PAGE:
Implementation of a universal type program at the state level is more realistic. Already several states such as Massachusetts, New Hampshire and California have or have initiated a proposal for these programs. Regardless of the specific plan, a single payer would have a built-in incentive to integrate, support and subsidize health education/promotion in all settings including community, worksite, school and medical care settings simply because it would stand to capture the benefits at any current or future point in time. Similarly, the link between the payor and beneficiary would be clear and direct. In the process all the players now hesitant to provide health education/promotion services would benefit through improved health status as well as the recipients, families and society as a whole--a classic win/ win situation for all.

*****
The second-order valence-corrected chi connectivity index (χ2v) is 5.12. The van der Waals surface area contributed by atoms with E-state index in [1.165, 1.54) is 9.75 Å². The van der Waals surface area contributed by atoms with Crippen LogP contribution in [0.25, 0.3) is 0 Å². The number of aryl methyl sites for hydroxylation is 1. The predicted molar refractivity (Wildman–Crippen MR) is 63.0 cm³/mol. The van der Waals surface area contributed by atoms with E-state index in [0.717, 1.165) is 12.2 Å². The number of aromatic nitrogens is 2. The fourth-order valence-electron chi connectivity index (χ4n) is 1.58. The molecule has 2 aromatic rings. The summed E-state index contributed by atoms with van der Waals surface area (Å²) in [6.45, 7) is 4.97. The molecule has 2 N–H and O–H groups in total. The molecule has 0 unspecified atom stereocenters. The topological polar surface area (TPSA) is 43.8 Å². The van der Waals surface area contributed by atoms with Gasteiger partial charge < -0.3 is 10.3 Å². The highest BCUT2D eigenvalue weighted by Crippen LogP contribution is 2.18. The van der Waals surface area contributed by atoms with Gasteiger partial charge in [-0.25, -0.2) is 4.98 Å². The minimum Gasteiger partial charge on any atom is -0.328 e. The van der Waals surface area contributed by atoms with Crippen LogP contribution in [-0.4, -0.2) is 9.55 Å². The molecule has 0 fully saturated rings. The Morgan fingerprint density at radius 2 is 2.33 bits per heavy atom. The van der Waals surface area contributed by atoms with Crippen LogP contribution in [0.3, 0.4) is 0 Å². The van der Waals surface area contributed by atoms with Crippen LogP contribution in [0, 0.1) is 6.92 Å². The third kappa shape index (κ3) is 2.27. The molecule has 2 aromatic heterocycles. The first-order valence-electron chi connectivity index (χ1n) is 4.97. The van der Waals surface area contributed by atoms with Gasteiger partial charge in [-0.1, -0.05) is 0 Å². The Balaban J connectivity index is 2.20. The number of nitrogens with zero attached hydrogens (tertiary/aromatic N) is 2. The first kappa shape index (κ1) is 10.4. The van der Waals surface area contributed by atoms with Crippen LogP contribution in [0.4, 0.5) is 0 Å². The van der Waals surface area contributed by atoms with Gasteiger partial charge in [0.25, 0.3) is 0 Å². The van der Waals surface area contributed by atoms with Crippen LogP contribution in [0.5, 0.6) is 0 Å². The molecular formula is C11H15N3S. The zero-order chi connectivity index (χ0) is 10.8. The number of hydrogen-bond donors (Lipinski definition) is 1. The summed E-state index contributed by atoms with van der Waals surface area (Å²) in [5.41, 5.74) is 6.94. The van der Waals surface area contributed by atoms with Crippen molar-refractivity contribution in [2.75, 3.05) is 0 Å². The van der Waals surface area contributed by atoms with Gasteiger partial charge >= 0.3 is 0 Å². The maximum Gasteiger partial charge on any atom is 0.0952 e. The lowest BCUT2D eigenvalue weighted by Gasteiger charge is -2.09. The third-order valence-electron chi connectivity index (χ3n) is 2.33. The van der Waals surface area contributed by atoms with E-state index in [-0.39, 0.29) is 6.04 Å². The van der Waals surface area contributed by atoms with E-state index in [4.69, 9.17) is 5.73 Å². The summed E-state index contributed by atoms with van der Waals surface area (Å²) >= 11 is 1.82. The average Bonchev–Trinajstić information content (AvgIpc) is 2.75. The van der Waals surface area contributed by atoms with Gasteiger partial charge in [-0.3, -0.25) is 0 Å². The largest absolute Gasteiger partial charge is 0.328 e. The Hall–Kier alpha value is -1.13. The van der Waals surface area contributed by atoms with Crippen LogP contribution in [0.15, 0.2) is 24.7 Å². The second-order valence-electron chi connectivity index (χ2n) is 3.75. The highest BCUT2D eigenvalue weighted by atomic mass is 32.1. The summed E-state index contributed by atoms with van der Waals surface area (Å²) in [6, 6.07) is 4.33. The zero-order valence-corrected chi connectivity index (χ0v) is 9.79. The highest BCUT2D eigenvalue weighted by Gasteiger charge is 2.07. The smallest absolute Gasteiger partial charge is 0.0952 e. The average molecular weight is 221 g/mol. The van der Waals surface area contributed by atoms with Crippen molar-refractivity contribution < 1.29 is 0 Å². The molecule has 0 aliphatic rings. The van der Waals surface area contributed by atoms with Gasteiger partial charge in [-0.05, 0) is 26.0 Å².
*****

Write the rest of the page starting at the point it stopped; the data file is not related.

Responsibilities and Competencies
V B & C VII A1, D1
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Thomas O'Rourke, PhD, CHES, is a Professor Emeritus in University of Illinois at Urbana Champaign. Please address all correspondence to Thomas O'Rourke, PhD, CHES, University of Illinois at Urbana Champaign, 1206 S. Fourth St., Rm. 127, University of Illinois, Champaign, IL 61820, Phone: 217-840-7036, Fax: 217-333-2766, Email: firstname.lastname@example.org.